6 Things You Never Knew About Muscles—But Totally Should
All about muscles
When we think about muscles, our minds quickly go to abs, quads, biceps, and triceps—but of course we have hundreds more. "Muscles make up roughly 30 percent of a woman's body mass," says Naresh C. Rao, DO, a sports medicine physician in New York City. The more muscle you have, the more calories you burn. And some good news: Despite what you may have heard, it's not inevitable that your muscles will wither as you age. There are simple ways to outsmart the clock and keep your metabolism cranked. Check out the three must-do workout moves, the nutrients you need to grow muscle tissue, and more tips that will help you get stronger all over.
More muscle ups your metabolism
It's a cruel reality of weight loss: When people drop pounds, their metabolism often takes a dive. Fat cells make leptin, a chemical that tells your brain you're full. When leptin levels dip (which can happen if you're on a diet), your body slows its metabolism to conserve energy. But you can boost your burn by pumping iron. A 2015 study found that people who did resistance training for nine months had a roughly 5 percent increase in their resting metabolic rate.
Getting more protein is key as well, says Caroline Apovian, MD, director of the Nutrition and Weight Management Center at Boston Medical Center. While the recommended dietary allowance is 0.8 grams per kilogram (0.36 grams per pound) of body weight per day, "my research shows that to prevent muscle loss while losing weight, you need to almost double that," she says.
You need to eat your greens
You already know to eat plenty of protein-rich foods to build muscle. But that's not all you need: There are crucial nutrients in produce as well. A study from Sweden found that nitrate, a natural compound in fruits and veggies, helped people use less oxygen while exercising, making muscles more efficient. Another study, from Tufts University, followed people age 65 and older for three years and indicated that those with a higher intake of potassium—found in foods like spinach, broccoli, kale, cantaloupe, and bananas—maintained more muscle than the folks who ate half as much of the mineral.
Perimeno isn't kind to muscles
Estrogen appears to be related to muscle strength, which means that as your estrogen level declines, your muscles may get weaker. One thing that might help: a vitamin D supplement. A 2015 study published in the journal Osteoporosis International found that postmenopausal women who took 1,000 IU of D3 per day for nine months had a 25 percent increase in their muscle strength; the women taking a placebo had a 7 percent drop in muscle mass. But popping a pill isn't enough to fight the decline, stresses JoAnn Pinkerton, MD, executive director of the North American Menopause Society and professor of obstetrics and gynecology at the University of Virginia Health System. "Strength training is also needed," she says—ideally, you should do two or three workouts a week.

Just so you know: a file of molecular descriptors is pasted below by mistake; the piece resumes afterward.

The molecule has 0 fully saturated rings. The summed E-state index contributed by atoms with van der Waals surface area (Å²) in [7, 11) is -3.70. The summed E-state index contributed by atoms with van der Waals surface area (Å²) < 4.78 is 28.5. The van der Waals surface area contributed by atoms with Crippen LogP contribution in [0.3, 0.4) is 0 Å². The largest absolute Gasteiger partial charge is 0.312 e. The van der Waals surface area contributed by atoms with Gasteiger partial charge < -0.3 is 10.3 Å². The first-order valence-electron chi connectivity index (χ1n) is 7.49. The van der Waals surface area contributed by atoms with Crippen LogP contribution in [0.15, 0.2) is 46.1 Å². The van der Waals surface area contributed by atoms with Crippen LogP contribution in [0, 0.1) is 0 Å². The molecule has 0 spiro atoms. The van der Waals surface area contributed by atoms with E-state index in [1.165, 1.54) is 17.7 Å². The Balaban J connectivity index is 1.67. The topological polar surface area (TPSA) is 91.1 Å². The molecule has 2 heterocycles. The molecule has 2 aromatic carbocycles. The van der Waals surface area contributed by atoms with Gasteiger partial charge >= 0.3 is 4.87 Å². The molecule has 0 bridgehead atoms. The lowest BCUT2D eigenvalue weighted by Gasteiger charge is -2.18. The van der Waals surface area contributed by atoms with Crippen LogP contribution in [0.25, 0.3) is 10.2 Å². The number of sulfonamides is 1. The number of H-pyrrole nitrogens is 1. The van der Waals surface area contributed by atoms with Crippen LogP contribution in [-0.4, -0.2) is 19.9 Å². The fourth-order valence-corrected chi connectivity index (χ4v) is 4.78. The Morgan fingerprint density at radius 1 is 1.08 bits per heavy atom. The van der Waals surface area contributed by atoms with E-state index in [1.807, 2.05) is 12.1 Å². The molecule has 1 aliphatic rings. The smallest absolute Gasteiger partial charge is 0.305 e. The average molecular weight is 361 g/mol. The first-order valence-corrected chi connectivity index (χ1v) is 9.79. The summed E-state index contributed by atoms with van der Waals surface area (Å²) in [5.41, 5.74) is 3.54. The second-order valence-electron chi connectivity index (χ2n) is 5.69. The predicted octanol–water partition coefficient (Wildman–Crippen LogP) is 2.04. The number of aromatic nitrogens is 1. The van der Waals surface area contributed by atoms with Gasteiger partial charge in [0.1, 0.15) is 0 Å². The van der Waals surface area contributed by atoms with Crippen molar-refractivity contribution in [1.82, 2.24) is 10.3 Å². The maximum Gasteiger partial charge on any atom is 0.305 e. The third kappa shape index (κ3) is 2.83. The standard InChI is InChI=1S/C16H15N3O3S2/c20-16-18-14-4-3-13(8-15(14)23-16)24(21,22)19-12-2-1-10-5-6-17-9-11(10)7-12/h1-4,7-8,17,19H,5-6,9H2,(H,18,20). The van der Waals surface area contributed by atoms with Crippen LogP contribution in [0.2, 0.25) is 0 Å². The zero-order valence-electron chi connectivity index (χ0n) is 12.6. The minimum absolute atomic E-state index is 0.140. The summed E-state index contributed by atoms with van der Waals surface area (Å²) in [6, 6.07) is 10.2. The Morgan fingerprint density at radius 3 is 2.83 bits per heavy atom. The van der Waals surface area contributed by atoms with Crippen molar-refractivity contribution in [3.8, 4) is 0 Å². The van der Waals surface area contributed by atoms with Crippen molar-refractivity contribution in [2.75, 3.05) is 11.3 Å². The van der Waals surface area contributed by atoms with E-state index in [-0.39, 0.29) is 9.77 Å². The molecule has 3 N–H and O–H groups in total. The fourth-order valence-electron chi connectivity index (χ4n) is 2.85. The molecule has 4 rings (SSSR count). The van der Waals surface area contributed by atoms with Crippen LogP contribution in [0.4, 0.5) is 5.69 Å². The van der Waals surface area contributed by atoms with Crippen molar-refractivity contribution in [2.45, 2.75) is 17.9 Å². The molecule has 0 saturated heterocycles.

Watch out, fitness beasts!
It's good to push yourself at the gym. But there is a risk in pushing too hard: Rhabdomyolysis (rhabdo for short), a condition that can result from overexertion, causes muscle cells to break down and leak proteins into the bloodstream. If it's not caught early, it can lead to kidney damage, even death. Though rare, the condition is known as "Uncle Rhabdo" in certain CrossFit circles.
"I had a patient who got rhabdo after doing 70 pull-ups on her first day in a class," says Rao. "Her biceps were so swollen, she looked like Popeye." To stay safe, keep yourself well hydrated and always listen to your body, he says. If you develop severe muscle pain or weakness or have cola-colored urine, head to the ER.
Inflammation may help heal muscles
After a gym session, you may be tempted to pop an over-the-counter anti-inflammatory to ward off soreness. But post-workout inflammation might be a good thing: Researchers from Brigham Young University found that after exercise, pro-inflammatory T cells infiltrate damaged muscle fibers, possibly to help repair the tissue; after a repeat round of exercise, inflammation increases.
"One of our theories is that this inflammation is a healthy process your body uses to heal muscles," says senior author Robert Hyldahl, PhD, assistant professor of exercise sciences. What's more, "inflammation and postexercise soreness didn't actually seem to be linked." In fact, folks experienced less soreness after their second round of exercise, when inflammation was higher. Try easing aches with ice or moist heat instead of meds.
This is why you sometimes wake up and feel paralyzed
During certain stages of sleep, you can't move a muscle—literally. "When you enter a REM cycle, two neurotransmitters switch off brain cells that allow your muscles to be active," explains Nitun Verma, MD, a sleep medicine physician at Crossover Health in Northern California. If you wake up in the middle of a REM cycle, you may be unable to speak or move, and that can be frightening. Luckily, adds Dr. Verma, sleep paralysis is not dangerous and lasts only a few minutes at most.